CCB Mathematics pages 190 - 199
Investigate chance processes and develop, use, and evaluate probability models.
Describe the information that a trend line provides about two correlated variables
Describe various aspects of the correlation between two variables
We can use the concept of correlation to describe the relationship between two variables that generally follow a linear pattern but cannot be described by a linear equation. Plotting data on a scatter plot and constructing a trend line can determine the strength and direction of the correlation between such variables.
|Test Words||Scatter Plots|
In this lesson, students learn to plot data on a scatter plot and construct trend lines to determine the direction and strength of the correlation between the variables. To determine student readiness for the lesson, write a set of points on the board and have students plot them on a coordinate plane. Observe students as they work to offer guidance, if necessary.
Tell students that correlation is described in terms of direction and strength. Linearly correlated data that has a trend line with a positive slope is positively correlated, whereas if the trend line has a negative slope, the data are negatively correlated. Data that are strongly correlated are located, on average, close to a trend line. Data that are weakly correlated are located farther away from a trend line.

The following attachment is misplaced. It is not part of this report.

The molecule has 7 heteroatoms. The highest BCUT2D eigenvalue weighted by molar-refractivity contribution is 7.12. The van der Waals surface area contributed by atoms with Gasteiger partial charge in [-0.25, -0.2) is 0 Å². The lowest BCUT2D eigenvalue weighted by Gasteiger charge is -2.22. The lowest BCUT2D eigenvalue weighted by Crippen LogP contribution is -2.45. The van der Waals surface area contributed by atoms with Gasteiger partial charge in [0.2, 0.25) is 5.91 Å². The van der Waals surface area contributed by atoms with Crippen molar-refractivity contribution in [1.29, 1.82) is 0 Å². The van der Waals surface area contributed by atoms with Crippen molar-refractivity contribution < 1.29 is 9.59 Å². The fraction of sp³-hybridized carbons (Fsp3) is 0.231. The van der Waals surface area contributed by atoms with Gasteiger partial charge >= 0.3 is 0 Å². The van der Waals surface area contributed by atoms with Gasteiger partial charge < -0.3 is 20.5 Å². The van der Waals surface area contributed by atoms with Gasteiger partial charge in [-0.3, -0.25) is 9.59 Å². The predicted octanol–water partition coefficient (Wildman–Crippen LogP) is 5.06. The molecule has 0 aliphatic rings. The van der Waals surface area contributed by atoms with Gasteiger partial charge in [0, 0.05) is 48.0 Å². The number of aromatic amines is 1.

- Scatter Plots
- Linear Correlations
- Nonlinear Correlations
- Outliers and Clusters
Represent Real-World Problems: Read this exercise together, emphasizing that data have no value unless they are analyzed to look for relationships among variables. Examine the scatter plot as a class, and ask a volunteer to describe the relationship among the data in terms of correlation strength and direction.
Interpret Data Displays: Give students time to draw trend lines in the scatter plots and use the lines they draw to explain the relationship between each pair of variables.
Retell: Invite volunteers to identify the scatter plot in the lesson that they found most interesting. Have them explain the scatter plot’s variables and the trend line’s strength and direction. Invite them to explain why they found this scatter plot so interesting. Assist students if they are having trouble understanding what a trend line represents.
Two Sources of Information: Have students use print or online materials to find two real-world examples of scatter plots. Ask students to describe the scatter plots’ common characteristics and what conclusions can be drawn from trend lines.